Notes: lilac, green leaves, green apple, turmeric, black pepper, narcissus, mahogany, agarwood, black currant, cumin, coffee, sandalwood, and ambergris.
Vaporocindro was the first scent I sniffed out of the January Scent Project discovery set and it’s the one I personally connect with the most. I’ve waited to write about it because I want to do right by this scent. The word “vapor” is in the title and this scent is fittingly airy and fleeting. It can smell a bit amorphous at times, hard to pin down. Other times, the notes come through stark and clear: green leaves and black pepper. Like the other JSP compositions from John Biebel, Vaporocindro is a bit of an oddity, but lovely in its uniqueness.
Vaporocindro opens with a crisp and stark green leaf note. This opening reminds me of two compositions by Olivia Giacobetti: the green fig leaves of Philosykos and the herbaceous green of En Passant. I don’t get a fruity fig from Vaporocindro, but there is a tart fruity note. I wouldn’t have identified it specifically as green apple without looking at the notes, but it’s a pleasant tart accord that rounds out the vibrant green opening.
Then the lilac comes in and brings with it both a heady floral aspect and a black pepper spiced facet. I have not smelled a floral accord done quite like this one. It’s substantial — you can clearly sense it. And yet, it’s fleeting, hard to catch hold of, and hard to define. The sillage at this point is a pleasant cloud, and it seems to reinforce Vaporocindro’s airy-fairy nature.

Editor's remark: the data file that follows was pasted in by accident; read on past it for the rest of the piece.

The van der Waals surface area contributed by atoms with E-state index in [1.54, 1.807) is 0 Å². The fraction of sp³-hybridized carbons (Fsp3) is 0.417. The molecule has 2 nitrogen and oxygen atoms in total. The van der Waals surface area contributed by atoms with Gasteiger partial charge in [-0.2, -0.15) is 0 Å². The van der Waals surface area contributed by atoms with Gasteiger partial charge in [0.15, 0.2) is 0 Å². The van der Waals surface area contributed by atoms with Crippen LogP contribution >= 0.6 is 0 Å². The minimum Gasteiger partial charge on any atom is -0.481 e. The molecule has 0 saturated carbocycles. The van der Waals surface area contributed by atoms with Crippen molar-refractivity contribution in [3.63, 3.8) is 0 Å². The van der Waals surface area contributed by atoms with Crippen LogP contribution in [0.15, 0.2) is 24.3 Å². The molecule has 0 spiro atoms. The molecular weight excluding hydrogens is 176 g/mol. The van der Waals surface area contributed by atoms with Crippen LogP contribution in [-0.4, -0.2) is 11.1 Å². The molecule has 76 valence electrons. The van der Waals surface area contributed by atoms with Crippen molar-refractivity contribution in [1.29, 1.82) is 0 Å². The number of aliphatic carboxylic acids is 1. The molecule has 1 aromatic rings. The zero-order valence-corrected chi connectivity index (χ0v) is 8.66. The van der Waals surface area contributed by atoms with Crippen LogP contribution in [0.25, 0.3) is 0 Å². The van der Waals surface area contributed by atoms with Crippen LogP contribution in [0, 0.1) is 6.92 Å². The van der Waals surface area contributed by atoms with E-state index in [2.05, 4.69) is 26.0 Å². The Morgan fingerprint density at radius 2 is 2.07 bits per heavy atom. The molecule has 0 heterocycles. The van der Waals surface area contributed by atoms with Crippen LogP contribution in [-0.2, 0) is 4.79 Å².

The base notes soon become apparent to help anchor the composition. The ambergris is subdued on my skin, but it does its job as a fixative to keep the composition going. I sense the mahogany note as a deep woody note, close to cedar. I also get incense-like wisps of a black pepper-spiced smoke. I wish I got the coffee note, but I can’t sense it anywhere on my skin. The sandalwood is truly the dry down and the final traces of Vaporocindro on my skin.
If this is all sounding quite floral and girly, it’s really not. I think Vaporocindro would smell very compelling on a man. (And, remember, fragrance has no gender!) However, there is something fairy tale-esque about it. Maybe it’s the “cindro” in the name that makes me think of Cinderella. And the overall airy quality makes the composition feel quite dreamy. I love to wear Vaporocindro in the evenings, when I’m winding down from the day, and I have the free time to sit down with a book and use my imagination.
Thus far, Vaporocindro is the fragrance from January Scent Project where I can see myself springing for a full bottle. (Although I am on my full bottle low buy!) It’s the one I can see myself wearing often and truly being in the mood for it every single wearing.
I ordered the JSP discovery kit directly from the brand’s website. Nothing in this post was gifted or sponsored.
The list of notes is via Fragrantica.
The photo of my sample and mini Vaporocindro retro artwork was taken by me.